Recently you streamed your whole album on YouTube. Do you think that this is the proper way to “use” the new web technologies for your own shake? Aren’t you afraid that such a thing can cut off sales?
A: Judging by the spike in pre-sales as a result of the stream, I guess we couldn’t argue against putting the stream up. The label have had to double production to keep up, it’s been nuts. We always had the plan for the stream to go up during release week, but some arsehole leaked the album, so we decided to plug the leak by putting up our own leak and at least advertise the album and get some viewing stats at the same time. If only every person who viewed and liked the album purchased it, then I could make enough to put food on my baby’s table each day. (i.n.: I wish it could be that way…)
What’s missing from the progressive (with the actual meaning of the term) music in our time? Is progressive music kinda limited due to the musicians/bands that serve it? It may sound like a paradox but can you see it the way I do?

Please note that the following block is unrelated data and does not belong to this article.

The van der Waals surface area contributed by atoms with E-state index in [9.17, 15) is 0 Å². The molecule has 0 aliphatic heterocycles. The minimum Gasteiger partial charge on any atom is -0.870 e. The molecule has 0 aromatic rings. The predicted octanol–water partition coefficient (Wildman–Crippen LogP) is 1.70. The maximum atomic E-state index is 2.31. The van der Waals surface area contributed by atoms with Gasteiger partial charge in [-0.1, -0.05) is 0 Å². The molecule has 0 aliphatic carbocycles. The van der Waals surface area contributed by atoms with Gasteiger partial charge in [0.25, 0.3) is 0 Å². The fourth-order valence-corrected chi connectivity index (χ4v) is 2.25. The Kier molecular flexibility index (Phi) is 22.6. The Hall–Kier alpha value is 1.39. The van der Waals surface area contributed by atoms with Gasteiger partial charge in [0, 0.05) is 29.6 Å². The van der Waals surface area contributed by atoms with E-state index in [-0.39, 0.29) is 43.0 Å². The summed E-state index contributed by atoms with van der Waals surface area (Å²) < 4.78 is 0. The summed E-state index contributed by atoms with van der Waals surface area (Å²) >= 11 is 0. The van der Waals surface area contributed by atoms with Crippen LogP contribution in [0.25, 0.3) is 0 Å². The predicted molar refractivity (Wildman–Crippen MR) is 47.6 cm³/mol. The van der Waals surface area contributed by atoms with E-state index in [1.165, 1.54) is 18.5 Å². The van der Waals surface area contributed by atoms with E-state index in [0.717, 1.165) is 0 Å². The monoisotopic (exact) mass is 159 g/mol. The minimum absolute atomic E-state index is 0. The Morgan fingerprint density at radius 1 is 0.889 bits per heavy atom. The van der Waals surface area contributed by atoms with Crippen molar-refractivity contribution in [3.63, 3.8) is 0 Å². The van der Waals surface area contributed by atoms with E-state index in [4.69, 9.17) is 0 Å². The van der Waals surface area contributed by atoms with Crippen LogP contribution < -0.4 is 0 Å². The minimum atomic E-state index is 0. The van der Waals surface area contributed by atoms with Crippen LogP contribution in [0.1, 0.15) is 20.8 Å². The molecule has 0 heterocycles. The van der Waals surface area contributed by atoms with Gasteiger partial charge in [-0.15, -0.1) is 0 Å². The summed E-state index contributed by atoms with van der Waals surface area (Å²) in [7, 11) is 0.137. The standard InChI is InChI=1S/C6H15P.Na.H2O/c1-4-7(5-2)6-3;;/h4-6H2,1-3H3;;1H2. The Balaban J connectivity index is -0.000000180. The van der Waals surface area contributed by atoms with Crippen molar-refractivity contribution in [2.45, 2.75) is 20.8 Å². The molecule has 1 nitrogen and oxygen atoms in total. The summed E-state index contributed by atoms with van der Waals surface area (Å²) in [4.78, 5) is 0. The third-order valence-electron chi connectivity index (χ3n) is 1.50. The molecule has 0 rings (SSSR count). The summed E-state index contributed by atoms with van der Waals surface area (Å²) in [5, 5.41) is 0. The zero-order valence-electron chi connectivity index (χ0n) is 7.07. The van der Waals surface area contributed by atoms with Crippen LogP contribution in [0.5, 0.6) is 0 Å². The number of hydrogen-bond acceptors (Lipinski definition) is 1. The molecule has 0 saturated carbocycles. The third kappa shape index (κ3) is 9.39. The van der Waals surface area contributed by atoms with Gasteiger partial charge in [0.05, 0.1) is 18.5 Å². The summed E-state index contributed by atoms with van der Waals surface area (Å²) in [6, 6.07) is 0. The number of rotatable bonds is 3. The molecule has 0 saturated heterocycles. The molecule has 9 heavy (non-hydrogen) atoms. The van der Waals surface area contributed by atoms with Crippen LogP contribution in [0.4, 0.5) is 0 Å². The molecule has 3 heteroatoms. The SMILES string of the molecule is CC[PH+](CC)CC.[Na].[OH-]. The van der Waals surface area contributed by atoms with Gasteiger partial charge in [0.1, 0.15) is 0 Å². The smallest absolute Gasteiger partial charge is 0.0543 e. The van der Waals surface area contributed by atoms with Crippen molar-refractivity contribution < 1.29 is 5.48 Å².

A: I’m not sure there is anything missing. I guess artists who consider themselves progressive might be limiting their music by having a certain goal in mind. But, perhaps that’s just semantics. I do wish that like say Devin Townsend we all could just be who the fuck we want to be and make the music we feel we NEED to make. (i.n.: Yeap, that’s probably the secret…)
Time for our weird questions! If you hadn’t been a musician what else you would have been and why?
A: I probably should have continued acting. I did a nice long stint in the west end in London as a kid. I’ve also done some recent voice-over work for a few things, so if music fails I’ll try and do that.
What are those bands that marked the progressive rock/metal movement?
A: Pink Floyd, Tool, Devin Townsend.
If you could put together the best prog rock band in the world who would participate and why?